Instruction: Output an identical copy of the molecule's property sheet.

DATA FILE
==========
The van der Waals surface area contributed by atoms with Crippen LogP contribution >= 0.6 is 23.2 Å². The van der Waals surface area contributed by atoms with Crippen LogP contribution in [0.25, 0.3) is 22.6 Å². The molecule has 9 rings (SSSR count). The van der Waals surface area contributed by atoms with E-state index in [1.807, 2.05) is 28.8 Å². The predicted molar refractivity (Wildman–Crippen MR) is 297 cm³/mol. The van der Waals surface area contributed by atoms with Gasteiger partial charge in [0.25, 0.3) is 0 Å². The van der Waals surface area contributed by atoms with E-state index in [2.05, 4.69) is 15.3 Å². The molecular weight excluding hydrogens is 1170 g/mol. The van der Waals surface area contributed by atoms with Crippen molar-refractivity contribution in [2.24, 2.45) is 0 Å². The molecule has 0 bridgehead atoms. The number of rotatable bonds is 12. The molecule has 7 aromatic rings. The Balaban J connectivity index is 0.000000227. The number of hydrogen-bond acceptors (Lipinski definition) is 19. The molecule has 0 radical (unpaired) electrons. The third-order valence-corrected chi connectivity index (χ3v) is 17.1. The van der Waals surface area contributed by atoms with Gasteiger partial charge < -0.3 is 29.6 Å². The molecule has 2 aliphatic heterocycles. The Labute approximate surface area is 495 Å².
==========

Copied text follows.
The van der Waals surface area contributed by atoms with Crippen LogP contribution >= 0.6 is 23.2 Å². The van der Waals surface area contributed by atoms with Crippen LogP contribution in [0.25, 0.3) is 22.6 Å². The molecule has 9 rings (SSSR count). The van der Waals surface area contributed by atoms with E-state index in [1.807, 2.05) is 28.8 Å². The predicted molar refractivity (Wildman–Crippen MR) is 297 cm³/mol. The van der Waals surface area contributed by atoms with Gasteiger partial charge in [0.25, 0.3) is 0 Å². The van der Waals surface area contributed by atoms with E-state index in [2.05, 4.69) is 15.3 Å². The molecular weight excluding hydrogens is 1170 g/mol. The van der Waals surface area contributed by atoms with Crippen molar-refractivity contribution in [2.24, 2.45) is 0 Å². The molecule has 0 bridgehead atoms. The number of rotatable bonds is 12. The molecule has 7 aromatic rings. The Balaban J connectivity index is 0.000000227. The number of hydrogen-bond acceptors (Lipinski definition) is 19. The molecule has 0 radical (unpaired) electrons. The third-order valence-corrected chi connectivity index (χ3v) is 17.1. The van der Waals surface area contributed by atoms with Gasteiger partial charge < -0.3 is 29.6 Å². The molecule has 2 aliphatic heterocycles. The Labute approximate surface area is 495 Å².